CONAN: Let's go to Bill(ph). Bill with us from Kansas City.
BILL (Caller): Yeah, thank you for taking my call. It seems to me that one of the reasons that Obama had such trouble here was that he wasn't able to create jobs, and we're almost halfway through the program, and I haven't heard the words jobs mentioned yet. And I'm just curious what are the Republicans going to do to create jobs that the Democrats haven't done?
CONAN: Alex Vogel, what do you think?
Mr. VOGEL: Well, I think, number one of that is extending the tax cuts. I mean, there's, you know, the firm belief that...
CONAN: But they're in effect now, so that's pretty much awash.
Mr. VOGEL: They are in effect and the key is to keep them in effect because, obviously, if you start jacking up people's tax rates in the middle of this, you're going to slow down growth...
Mr. VOGEL: ...and you'll have less money to invest in the process.
CONAN: The slogan that it could have been worse didn't help the president last time around. So what are you're to do to increase the number of jobs, rather than reduce the number of losses?
Mr. VOGEL: Well, again, look, this is where the expectations game gets very hard for - especially for a speaker like Boehner, in that there's very little he can do. He's not the chief executive. He does not get to decide on broad monetary policy issues or other things, and all he could do is try and make sure that the incentive structures are there or not there. The disincentive structures are not there.
CONAN: And, Reihan Salam, one thing that we can pretty much, I think, expect is that federal aid to the states, the money that's been sent to keep teachers and firefighters and cops in their jobs, there could be less of that.
Mr. SALAM: Yeah. That is definitely very true. I think that states are facing a serious fiscal reckoning. For the last decade, state governments grew at an unsustainable pace, and I think that they're going to have to face a pretty serious fiscal crunch, and that is going to have economic repercussions. On the other hand...
CONAN: Including the loss of a lot of jobs.
Mr. SALAM: Including the loss of - certainly at least some jobs, but it's also true that there are ways to, for example, stretch education dollars and also in other core services. You know, we forget, for example, the tooth-to-tail ratios when you're looking at a police force. There are, you know, many cases in which you could actually replace high-cost public employees with lower-cost public employees because really we're talking about the overall wage bill, not necessarily the number of personnel employed.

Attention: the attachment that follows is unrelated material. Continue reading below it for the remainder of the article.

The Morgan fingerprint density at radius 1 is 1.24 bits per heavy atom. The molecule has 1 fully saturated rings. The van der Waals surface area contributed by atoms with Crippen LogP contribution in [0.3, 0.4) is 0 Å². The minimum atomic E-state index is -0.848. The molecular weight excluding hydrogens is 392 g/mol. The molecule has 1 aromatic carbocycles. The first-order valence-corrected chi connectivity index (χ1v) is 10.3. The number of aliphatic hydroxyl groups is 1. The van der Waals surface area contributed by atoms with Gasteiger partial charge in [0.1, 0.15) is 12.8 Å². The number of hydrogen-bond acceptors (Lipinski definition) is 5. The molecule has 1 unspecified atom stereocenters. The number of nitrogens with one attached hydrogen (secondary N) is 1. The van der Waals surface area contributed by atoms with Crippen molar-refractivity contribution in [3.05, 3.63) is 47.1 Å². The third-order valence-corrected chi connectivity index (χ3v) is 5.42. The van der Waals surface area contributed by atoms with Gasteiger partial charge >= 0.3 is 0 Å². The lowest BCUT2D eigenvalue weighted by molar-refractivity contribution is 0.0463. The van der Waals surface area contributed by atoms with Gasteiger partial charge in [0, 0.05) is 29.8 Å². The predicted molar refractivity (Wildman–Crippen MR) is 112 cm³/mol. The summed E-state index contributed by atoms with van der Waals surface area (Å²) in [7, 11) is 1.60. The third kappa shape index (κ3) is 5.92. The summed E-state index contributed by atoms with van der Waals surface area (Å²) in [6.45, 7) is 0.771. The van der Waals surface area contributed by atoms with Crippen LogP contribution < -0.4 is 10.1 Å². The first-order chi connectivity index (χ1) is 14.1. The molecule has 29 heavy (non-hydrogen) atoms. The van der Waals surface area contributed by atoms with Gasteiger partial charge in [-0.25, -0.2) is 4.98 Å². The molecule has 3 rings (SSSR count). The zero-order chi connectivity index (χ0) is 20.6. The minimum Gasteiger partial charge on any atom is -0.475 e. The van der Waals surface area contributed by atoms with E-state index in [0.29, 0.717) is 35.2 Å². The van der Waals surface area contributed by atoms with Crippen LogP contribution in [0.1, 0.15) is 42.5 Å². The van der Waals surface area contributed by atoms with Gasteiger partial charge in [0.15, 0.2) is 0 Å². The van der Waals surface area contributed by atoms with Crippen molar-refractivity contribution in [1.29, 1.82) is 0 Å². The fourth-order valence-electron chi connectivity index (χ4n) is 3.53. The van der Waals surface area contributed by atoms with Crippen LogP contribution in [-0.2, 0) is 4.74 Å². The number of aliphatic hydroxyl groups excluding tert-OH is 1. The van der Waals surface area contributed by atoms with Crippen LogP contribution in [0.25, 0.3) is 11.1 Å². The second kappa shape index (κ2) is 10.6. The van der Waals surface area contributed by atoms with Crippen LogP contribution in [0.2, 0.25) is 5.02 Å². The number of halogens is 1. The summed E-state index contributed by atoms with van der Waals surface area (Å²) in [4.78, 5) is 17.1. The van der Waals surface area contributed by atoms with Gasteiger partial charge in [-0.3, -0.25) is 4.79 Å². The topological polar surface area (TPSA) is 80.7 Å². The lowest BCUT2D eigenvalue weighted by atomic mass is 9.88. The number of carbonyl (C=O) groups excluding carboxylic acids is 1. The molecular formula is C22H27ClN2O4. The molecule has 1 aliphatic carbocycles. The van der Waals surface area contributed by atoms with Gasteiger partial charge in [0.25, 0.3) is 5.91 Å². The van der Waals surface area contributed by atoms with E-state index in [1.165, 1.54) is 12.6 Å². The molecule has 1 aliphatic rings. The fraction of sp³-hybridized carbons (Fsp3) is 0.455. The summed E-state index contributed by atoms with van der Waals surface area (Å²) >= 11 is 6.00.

CONAN: All right. Thanks very much, Bill, and appreciate the phone call.
BILL: I didn't hear anything that convinced me.
(Soundbite of laughter)
Mr. SALAM: Well, I'd be happy to talk about it at greater length.
CONAN: All right.
BILL: Thank you.
CONAN: Thank you, Bill. We're talking with Reihan Salam, which you just heard, a columnist and a blogger for the National Review, and Alex Vogel, partner at Mehlman Vogel and Castagnetti, former chief counsel to Republican Senate Majority Leader Bill Frist. You're listening to TALK OF THE NATION from NPR News.
And let's go to Lana(ph). Lana with us from Lake City in Florida.
LANA (Caller): Hi.
LANA: I'm a registered Republican, and this is what I would ask for the Republican Party. I'm 56 years old - be 57 next week. And I am really - I think like most Americans - tired of the fighting in politics. I would want the Republican Party to just say here's our core values. This is what we believe in, and this is what we want to do. Left, right or center, Republicans all have a certain set of core values - less government, more of a hand-up, less of a handout, that sort of thing. And I would like us to focus not so much on fighting with the Democrats because the Democrats have some pretty good ideas, too. We need to work together in the spirit of cooperation to make this country great again, or we risk losing it all over a bad campaign ad.